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Anglo American improves lives of South African employees through HIV prevention and treatment campaigns

Organization Name: Anglo American
Organization Website:
Region: Africa
Social Issue: Health and Nutrition
Level of Shared Value: Cluster/Local Operating Environment
Initiative/ Project Description:

Anglo American employs almost 100,000 people through its mining operations in South Africa. Due to the high prevalence of HIV infections in the country, about 16% of Anglo American’s workforce is HIV positive. Recognizing the toll this disease takes on the lives of its employees and their families, as well as Anglo American’s workforce and business, the company introduced a comprehensive program in 2002 that encompasses prevention, care, support and treatment. Awareness, education and prevention campaigns focus on combating the spread of HIV. The company offers voluntary counseling and testing so all employees can know their health status. Those who test positive receive free nutritional supplements and anti-retroviral treatments for themselves and their dependents. Confidentiality is protected to support the company’s strict, no discrimination policy. The program is the first of its kind in South Africa, and the world’s largest workplace program for the prevention, counseling, voluntary testing and treatment of HIV.

Social Results:

Evidence of the positive impact of this program exists in the New Vaal colliery, a mining operation situated on the banks of the Vaal River in the Maccauclei area in the Free State Province of South Africa. Of the 1,700 Anglo American employees who work in this area (which has an HIV infection prevalence rate of 32.5%), 90% have been tested for HIV. Zero new infections were recorded between 2012 and 2013. Throughout the program’s tenure, 82% of employees check their HIV status annually, and 4,730 employees currently receive free anti-retroviral treatments and are enrolled in the HIV wellness programme, where Anglo American aims to ensure that its people can live healthy lives.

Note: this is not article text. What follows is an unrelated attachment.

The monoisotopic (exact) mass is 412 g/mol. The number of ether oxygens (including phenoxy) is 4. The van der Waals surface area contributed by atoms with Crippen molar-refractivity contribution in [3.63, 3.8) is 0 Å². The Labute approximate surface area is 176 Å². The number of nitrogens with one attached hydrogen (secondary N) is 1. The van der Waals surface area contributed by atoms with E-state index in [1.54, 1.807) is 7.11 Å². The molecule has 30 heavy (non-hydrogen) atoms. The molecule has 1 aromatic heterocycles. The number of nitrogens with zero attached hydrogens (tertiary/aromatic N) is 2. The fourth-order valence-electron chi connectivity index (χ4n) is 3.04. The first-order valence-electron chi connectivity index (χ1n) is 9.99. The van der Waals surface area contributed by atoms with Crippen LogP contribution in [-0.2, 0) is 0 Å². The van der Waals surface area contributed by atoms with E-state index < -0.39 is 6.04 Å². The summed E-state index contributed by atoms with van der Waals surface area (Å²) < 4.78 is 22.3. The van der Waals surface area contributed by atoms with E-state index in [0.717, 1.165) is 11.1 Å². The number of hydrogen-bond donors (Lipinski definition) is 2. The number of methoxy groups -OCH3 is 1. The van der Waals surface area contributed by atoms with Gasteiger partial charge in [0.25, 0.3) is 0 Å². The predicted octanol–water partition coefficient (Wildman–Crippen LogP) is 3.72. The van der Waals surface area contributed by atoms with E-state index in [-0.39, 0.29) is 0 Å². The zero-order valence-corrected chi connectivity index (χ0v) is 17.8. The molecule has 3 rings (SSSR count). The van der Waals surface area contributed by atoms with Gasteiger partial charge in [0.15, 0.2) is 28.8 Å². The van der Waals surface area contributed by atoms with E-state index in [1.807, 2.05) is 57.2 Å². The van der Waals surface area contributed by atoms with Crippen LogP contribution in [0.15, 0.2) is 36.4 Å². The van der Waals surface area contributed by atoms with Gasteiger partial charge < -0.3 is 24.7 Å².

Business Results:

The decision to make HIV treatments available to its employees was influenced by the company’s investors, who had second thoughts about putting money into a business that might not survive with the burden of disease. The savings to the company emanate from reductions in benefits, absenteeism, training and recruitment of new employees, and inpatient and outpatient medical costs. According to Anglo American Chief Medical Officer Brian Brink, “You can turn around what was once a huge threat into something that is entirely manageable.”